- About the Author
- On Active Service
Sometimes I see myself back in my old house. It’s been over two years since we lived there but it took up such a huge chunk of my life. Thirty years.It’s a long time to stay in one house. As I stand chopping vegetables in the kitchen here I imagine myself standing in the huge kitchen at Tolland (my kitchen here is minuscule), remember the children eating breakfast at the pine kitchen table (no room for a table in this kitchen!)
In many ways I wouldn’t want to go back: the house was too big once the children had left home, glacial in the winter, every room needed re-decorating, the garden was way out of hand….I love our apartment here with its smart modern rooms, the large patio windows leading on to the terrace, the garden that we don’t have to do. I feel like I’m living in a holiday home. It takes me two hours to clean throughout, leaving me so much more free time.
Yet nostalgia is a strange thing. If I can’t sleep at night I imagine myself going back to The Manor House. I put the key in the lock, give the front door the hefty shove it needs to open it. The front hallway has the familiar smell of furniture polish. The picture my parents gave us for it wedding present hangs on the wall to my right, the grandfather clock is opposite me, the old oak monk’s seat at the foot of the stairs. I walk through the book-lined dining room with its large oak table and William Morris wallpaper, through the back corridor. The kitchen is on my right,the sitting room my left. In my mind I smell woodsmoke from the wood-burner. This is the one thing we really miss from the old house, a real fire, even if we don’t miss hauling the wood up from the cellar.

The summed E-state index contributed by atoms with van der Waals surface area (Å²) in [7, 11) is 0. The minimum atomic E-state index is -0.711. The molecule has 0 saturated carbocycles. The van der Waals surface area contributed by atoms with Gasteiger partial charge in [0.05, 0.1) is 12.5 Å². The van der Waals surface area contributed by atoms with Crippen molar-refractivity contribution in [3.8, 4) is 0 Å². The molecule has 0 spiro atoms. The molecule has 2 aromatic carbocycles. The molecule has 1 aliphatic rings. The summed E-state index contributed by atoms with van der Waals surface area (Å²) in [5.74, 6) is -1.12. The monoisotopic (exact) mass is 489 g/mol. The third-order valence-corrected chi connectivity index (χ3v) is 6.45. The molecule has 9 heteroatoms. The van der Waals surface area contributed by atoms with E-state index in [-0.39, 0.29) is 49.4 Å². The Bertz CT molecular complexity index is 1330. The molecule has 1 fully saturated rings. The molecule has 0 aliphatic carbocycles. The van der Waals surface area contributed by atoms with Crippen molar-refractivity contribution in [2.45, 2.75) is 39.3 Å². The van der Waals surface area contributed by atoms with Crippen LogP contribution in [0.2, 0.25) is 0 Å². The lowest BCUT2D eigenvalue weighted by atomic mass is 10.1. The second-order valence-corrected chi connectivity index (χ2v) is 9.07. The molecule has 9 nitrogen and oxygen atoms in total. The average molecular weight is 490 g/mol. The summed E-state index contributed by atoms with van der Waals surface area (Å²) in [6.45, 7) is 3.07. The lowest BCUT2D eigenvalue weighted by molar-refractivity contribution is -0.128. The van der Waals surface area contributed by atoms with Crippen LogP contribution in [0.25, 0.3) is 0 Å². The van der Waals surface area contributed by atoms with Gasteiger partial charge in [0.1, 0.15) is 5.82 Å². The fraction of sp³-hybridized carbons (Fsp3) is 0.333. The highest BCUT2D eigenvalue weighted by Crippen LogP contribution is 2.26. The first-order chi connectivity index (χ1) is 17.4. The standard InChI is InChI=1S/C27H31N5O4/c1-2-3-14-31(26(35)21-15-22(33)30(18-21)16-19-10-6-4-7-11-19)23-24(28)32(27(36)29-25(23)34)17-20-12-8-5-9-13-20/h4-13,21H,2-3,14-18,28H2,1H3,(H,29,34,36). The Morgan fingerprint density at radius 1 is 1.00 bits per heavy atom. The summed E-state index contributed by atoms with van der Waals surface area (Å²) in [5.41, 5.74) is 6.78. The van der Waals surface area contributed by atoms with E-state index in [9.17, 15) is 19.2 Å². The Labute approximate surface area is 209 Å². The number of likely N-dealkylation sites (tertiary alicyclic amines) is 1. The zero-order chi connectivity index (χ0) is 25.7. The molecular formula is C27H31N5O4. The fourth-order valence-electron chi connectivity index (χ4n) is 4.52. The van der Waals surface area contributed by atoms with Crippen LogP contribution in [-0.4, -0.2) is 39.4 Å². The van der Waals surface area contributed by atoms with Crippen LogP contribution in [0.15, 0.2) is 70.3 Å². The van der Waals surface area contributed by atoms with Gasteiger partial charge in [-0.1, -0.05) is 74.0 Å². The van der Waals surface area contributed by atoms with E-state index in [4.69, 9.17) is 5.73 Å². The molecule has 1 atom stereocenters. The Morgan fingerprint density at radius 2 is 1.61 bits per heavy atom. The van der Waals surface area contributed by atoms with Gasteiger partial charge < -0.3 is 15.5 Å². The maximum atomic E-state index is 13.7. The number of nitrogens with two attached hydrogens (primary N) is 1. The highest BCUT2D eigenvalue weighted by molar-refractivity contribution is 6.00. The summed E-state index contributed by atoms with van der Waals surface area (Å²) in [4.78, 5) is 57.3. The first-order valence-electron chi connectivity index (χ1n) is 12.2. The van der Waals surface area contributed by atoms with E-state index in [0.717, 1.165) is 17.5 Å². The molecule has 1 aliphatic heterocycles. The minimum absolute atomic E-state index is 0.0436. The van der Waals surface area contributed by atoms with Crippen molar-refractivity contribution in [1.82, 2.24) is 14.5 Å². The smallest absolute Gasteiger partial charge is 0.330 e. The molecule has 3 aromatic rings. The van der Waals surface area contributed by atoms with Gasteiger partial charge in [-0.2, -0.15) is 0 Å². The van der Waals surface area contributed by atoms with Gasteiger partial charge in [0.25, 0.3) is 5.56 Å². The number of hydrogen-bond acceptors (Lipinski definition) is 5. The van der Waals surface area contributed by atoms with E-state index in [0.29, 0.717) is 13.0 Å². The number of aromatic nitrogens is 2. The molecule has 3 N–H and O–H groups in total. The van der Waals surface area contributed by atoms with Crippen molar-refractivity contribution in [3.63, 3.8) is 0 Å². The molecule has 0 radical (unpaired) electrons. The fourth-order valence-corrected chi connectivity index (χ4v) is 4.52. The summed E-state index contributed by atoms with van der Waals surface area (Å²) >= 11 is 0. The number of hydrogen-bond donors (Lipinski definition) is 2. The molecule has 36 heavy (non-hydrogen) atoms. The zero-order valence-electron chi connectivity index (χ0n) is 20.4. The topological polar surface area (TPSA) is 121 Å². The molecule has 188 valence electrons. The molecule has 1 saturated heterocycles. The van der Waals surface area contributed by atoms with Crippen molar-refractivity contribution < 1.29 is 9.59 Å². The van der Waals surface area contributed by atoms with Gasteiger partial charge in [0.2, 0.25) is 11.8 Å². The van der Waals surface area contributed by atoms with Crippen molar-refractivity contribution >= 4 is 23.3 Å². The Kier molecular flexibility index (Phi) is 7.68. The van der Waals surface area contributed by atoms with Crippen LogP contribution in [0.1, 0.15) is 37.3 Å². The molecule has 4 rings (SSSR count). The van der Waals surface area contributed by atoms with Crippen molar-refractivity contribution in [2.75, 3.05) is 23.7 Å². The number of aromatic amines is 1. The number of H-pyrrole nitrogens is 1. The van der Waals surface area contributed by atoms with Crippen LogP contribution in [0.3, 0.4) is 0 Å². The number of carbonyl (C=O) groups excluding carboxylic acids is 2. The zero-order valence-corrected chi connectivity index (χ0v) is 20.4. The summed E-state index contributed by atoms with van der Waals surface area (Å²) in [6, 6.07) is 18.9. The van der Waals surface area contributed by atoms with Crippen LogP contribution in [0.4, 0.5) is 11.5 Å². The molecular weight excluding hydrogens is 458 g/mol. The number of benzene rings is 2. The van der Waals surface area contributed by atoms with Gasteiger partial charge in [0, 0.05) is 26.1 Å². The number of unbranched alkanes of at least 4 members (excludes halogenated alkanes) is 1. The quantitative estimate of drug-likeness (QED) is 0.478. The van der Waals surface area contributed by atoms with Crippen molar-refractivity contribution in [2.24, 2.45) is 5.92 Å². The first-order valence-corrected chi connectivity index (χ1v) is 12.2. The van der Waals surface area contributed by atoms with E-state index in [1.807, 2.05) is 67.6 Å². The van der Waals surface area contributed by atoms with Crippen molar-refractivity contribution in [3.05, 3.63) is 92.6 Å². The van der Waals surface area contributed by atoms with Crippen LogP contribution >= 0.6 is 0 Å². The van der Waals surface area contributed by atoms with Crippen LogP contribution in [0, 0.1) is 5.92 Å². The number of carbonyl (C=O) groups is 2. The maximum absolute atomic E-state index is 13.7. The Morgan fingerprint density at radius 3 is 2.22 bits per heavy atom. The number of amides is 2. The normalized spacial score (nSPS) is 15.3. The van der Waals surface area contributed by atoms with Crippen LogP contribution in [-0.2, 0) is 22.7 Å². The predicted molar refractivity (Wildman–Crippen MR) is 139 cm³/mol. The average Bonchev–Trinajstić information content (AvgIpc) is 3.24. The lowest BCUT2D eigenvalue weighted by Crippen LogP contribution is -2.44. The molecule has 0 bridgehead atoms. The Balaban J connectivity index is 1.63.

It’s warm and cosy in the sitting room, the red walls filled with paintings, the sofas and chairs grouped around the fire. Conversely my imagination sees the kitchen in summer, both windows open wide, the sound of birdsong and the smell of freshly cut grass, the wide expanse of sweeping green lawn from one window, the patio and garden leading up to the orchard from the other.
Back through the dining room and out to the front corridor and I’m climbing the stairs now. I glance into the children’s rooms, empty for many years by the time we left. I see them, though, stuffed full of toys and heaped with clothes like they were in the old days. Into our own bedroom that looks over the garden and is decorated with blue wallpaper with gold stars on it. I stand by the window for a while, looking over the garden. It’s a warm summer’s evening, almost dusk. I can hear late evening birdsong, the murmur of the brook neat the church, a dog barking somewhere in the distance, a tractor passing in the lane….
In these semi-conscious dreams I forget the defects of the house: the constant creeping cold, the damp curling wallpaper, chipped paintwork, worn carpets; the never-ending dusting and cleaning, the overgrown garden. And when I open my eyes to the new day, draw back the curtains in our beautiful pale blue bedroom and look out onto our terrace and the walled garden beyond, I remember again why we moved here…
The view from the bedroom window where we live now
Bethany Askew is the author of eight novels:
The Time Before, The World Within, Out of Step, Counting the Days, Poppy’s Seed, Three Extraordinary Years,The Two Saras and I know you, Don’t I?
She has also written a short story, The Night of the Storm, and she writes poetry.
Two more women’s fiction books have been accepted for publication in 2020 and 2021 respectively and she is currently working on a new novel.
In her spare time she enjoys reading, music, theatre, walking, Pilates, dancing and voluntary work.
Bethany is married and lives in Somerset.